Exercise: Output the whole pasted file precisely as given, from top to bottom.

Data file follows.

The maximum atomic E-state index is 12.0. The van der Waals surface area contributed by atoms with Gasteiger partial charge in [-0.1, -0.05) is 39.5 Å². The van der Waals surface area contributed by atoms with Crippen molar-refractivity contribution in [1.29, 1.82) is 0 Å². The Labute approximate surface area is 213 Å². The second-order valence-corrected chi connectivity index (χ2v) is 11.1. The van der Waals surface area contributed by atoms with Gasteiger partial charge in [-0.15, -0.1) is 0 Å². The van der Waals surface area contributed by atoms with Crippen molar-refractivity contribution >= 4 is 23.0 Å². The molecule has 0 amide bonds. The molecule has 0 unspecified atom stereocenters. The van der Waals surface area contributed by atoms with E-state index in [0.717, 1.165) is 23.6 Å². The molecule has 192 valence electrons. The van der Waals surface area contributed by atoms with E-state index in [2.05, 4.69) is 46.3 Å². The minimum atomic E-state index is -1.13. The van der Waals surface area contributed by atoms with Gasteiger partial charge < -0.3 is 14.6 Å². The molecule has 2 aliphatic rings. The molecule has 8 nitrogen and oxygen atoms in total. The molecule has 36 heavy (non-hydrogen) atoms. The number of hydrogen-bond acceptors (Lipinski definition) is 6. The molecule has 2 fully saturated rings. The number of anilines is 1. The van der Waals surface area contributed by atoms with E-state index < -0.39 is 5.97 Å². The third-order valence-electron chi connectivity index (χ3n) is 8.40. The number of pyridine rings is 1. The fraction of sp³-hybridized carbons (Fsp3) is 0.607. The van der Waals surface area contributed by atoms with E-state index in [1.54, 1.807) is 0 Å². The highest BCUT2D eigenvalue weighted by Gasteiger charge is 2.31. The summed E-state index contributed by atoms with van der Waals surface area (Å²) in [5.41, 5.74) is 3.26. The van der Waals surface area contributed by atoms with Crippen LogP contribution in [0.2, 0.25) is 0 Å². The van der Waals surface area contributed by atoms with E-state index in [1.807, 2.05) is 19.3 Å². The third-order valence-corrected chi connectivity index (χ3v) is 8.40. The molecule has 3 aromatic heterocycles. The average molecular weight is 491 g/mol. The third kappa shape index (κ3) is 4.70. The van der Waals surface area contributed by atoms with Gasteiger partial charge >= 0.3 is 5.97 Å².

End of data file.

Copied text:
The maximum atomic E-state index is 12.0. The van der Waals surface area contributed by atoms with Gasteiger partial charge in [-0.1, -0.05) is 39.5 Å². The van der Waals surface area contributed by atoms with Crippen molar-refractivity contribution in [1.29, 1.82) is 0 Å². The Labute approximate surface area is 213 Å². The second-order valence-corrected chi connectivity index (χ2v) is 11.1. The van der Waals surface area contributed by atoms with Gasteiger partial charge in [-0.15, -0.1) is 0 Å². The van der Waals surface area contributed by atoms with Crippen molar-refractivity contribution >= 4 is 23.0 Å². The molecule has 0 amide bonds. The molecule has 0 unspecified atom stereocenters. The van der Waals surface area contributed by atoms with E-state index in [0.717, 1.165) is 23.6 Å². The molecule has 192 valence electrons. The van der Waals surface area contributed by atoms with E-state index in [2.05, 4.69) is 46.3 Å². The minimum atomic E-state index is -1.13. The van der Waals surface area contributed by atoms with Gasteiger partial charge < -0.3 is 14.6 Å². The molecule has 2 aliphatic rings. The molecule has 8 nitrogen and oxygen atoms in total. The molecule has 36 heavy (non-hydrogen) atoms. The number of hydrogen-bond acceptors (Lipinski definition) is 6. The molecule has 2 fully saturated rings. The number of anilines is 1. The van der Waals surface area contributed by atoms with E-state index < -0.39 is 5.97 Å². The third-order valence-electron chi connectivity index (χ3n) is 8.40. The number of pyridine rings is 1. The fraction of sp³-hybridized carbons (Fsp3) is 0.607. The van der Waals surface area contributed by atoms with E-state index in [1.54, 1.807) is 0 Å². The highest BCUT2D eigenvalue weighted by Gasteiger charge is 2.31. The summed E-state index contributed by atoms with van der Waals surface area (Å²) in [5.41, 5.74) is 3.26. The van der Waals surface area contributed by atoms with Crippen LogP contribution in [0.2, 0.25) is 0 Å². The van der Waals surface area contributed by atoms with E-state index in [1.807, 2.05) is 19.3 Å². The third-order valence-corrected chi connectivity index (χ3v) is 8.40. The molecule has 3 aromatic heterocycles. The average molecular weight is 491 g/mol. The third kappa shape index (κ3) is 4.70. The van der Waals surface area contributed by atoms with Gasteiger partial charge >= 0.3 is 5.97 Å².